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Modigliani: A Lifeby Meryle Secrest
Synopses & Reviews
People like us . . . have different rights, different values than do ordinary people because we have different needs which put us . . . above their moral standards.-Modigliani
Amedeo (Beloved of God) Modigliani was considered to be the quintessential bohemian artist, his legend almost as infamous as Van Gogh's. InModigliani's time, his work was seen as an oddity: contemporary with the Cubists but not part of their movement. His work was a link between such portraitists as Whistler, Sargent, and Toulouse-Lautrec and thatof the Art Deco painters of the 1920s as well as the new approaches of Gauguin, Ceeacute;zanne, and Picasso.
Jean Cocteau called Modigliani our aristocrat and said, There was something like a curse on this very noble boy. He was beautiful. Alcohol and misfortune took their toll on him.
In this major new biography, Meryle Secrest, one of ourmost admired biographers-whose work has been called enthralling (The Wall Street Journal); rich in detail, scrupulously researched, and sympatheticallywritten (The New York Review of Books) -now gives us a fully realized portrait of one of the twentieth century's master painters and sculptors: his upbringing, a SephardicJew from an impoverished but genteel Italian family; his going to Paris to make his fortune; his striking good looks (How beautiful he was, my god how beautiful, said one of his models) . . . histraining as an artist . . .and his influences, including the Italian Renaissance, particularly the art of Botticelli; Nietzsche's theories of the artist as Ubermensch, divinely endowed, divinelyinspired; the monochromatic backgrounds of Van Gogh and Ceeacute;zanne; the work of the Romanian sculptor Brancusi; and the primitive sculptures of Africa and Oceania with their simplified, masklike triangular faces, elongated silhouettes, puckered lips, low foreheads, and heads on exaggeratedly long necks.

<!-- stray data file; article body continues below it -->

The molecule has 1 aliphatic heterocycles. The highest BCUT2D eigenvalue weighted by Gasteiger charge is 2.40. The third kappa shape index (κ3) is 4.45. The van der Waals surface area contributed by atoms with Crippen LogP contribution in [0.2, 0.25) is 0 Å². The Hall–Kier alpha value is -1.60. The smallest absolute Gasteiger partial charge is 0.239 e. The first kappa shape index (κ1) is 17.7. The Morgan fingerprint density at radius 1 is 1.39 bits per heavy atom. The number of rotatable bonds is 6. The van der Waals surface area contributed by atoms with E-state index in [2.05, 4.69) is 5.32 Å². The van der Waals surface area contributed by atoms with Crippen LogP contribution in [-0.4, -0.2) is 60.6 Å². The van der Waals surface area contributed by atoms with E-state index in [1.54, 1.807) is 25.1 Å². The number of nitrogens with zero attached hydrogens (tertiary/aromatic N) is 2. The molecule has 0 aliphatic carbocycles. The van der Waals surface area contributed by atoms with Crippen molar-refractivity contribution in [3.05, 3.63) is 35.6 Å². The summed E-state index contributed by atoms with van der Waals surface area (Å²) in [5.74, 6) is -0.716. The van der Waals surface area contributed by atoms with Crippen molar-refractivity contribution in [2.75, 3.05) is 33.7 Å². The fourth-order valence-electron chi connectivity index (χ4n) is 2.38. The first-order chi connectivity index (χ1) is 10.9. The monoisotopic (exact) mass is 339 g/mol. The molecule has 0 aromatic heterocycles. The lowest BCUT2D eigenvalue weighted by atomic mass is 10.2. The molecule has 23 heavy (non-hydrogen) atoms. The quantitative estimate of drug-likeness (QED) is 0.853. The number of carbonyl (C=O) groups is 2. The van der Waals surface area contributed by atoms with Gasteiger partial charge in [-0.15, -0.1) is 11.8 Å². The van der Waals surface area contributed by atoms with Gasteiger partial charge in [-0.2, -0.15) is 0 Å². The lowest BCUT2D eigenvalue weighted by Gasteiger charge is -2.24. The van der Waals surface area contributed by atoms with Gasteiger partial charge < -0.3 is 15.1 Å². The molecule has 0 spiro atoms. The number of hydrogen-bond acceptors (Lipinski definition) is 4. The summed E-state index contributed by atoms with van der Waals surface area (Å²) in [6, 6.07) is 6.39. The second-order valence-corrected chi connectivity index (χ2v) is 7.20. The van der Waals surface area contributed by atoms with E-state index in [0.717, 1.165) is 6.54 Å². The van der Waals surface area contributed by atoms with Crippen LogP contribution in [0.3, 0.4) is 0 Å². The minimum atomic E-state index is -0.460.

We see the ways in which Modigliani's long-kept-secret illness from tuberculosis (it almost killedhim as a young man) affected his work and his attitude toward life; how consumption caused him to embrace fatalism and idealism, creativity and death; and how he used alcohol and opium with laudanum as an antispasmodic tohide the symptoms of the disease and how, because of it, he came to be seen as a dissolute alcoholic.
And throughout, we see the Paris that Modigliani lived in, a city in dynamic flux where art was stilla noble cause; how Modigliani became part of a life in the streets and a world of art and artists then in a transforming revolution; Monet, Ceeacute;zanne, Degas, Renoir, et al.-and others moreradical-Matisse, Derain, etc., all living within blocks of one another.
Secrest's book, written with unprecedented access to letters, diaries, and photographs never before seen, is anextraordinary revelation of a life lived in art . . . Here is Modigliani, the man and the artist, seemingly shy, delicate, a man on a desperate mission, masquerading as an alcoholic, cheating death again and again, andcalculating what he had to do in order to go on working and concealing his secret for however much time remained . . .
From the Hardcover edition.
From the acclaimed biographer of Bernard Berenson, Salvador Dalí, Frank Lloyd Wright, and Stephen Sondheim, admired for her sensitivity, versatility, and eloquence—a new full-scale biography of the celebrated modernist painter and sculptor that brings to life the seemingly shy, delicate man behind the romantic myth.
Amedeo Modigliani was considered the quintessential bohemian artist—his legend almost as infamous as Van Gogh’s.
In this major new biography Meryle Secrest writes about his upbringing as a Sephardic Jew from an impoverished genteel Italian family; his move to Paris to make his fortune; his striking good looks . . . his training as an artist, learning everything from painting, drawing, and sculpture to nude studies and landscapes; his influences and his long-kept secret illness of tuberculosis and the crucial ways it affected his life and work.
Here is Modigliani, the man and the artist, his life in the streets, and the Paris in which he lived, a city of boundless opportunity; and the world of art and artists then in the passionate embrace of aesthetic revolution.
About the Author
\Meryle Secrest was born and educated in Bath, England, and lives in Washington, D.C. She is the author of ten biographies and is the recipient of the 2006 National Humanities Medal.
Table of Contents
The problem — The clues — "Dedo" — The blood-red banner — The perfect line — La vie de Bohme — The serpent's skin — "What I am searching for" — Maldoror — Beatrice — "A stony silence" — "Nenette" — "Life is a gift" — The cult of the secret.
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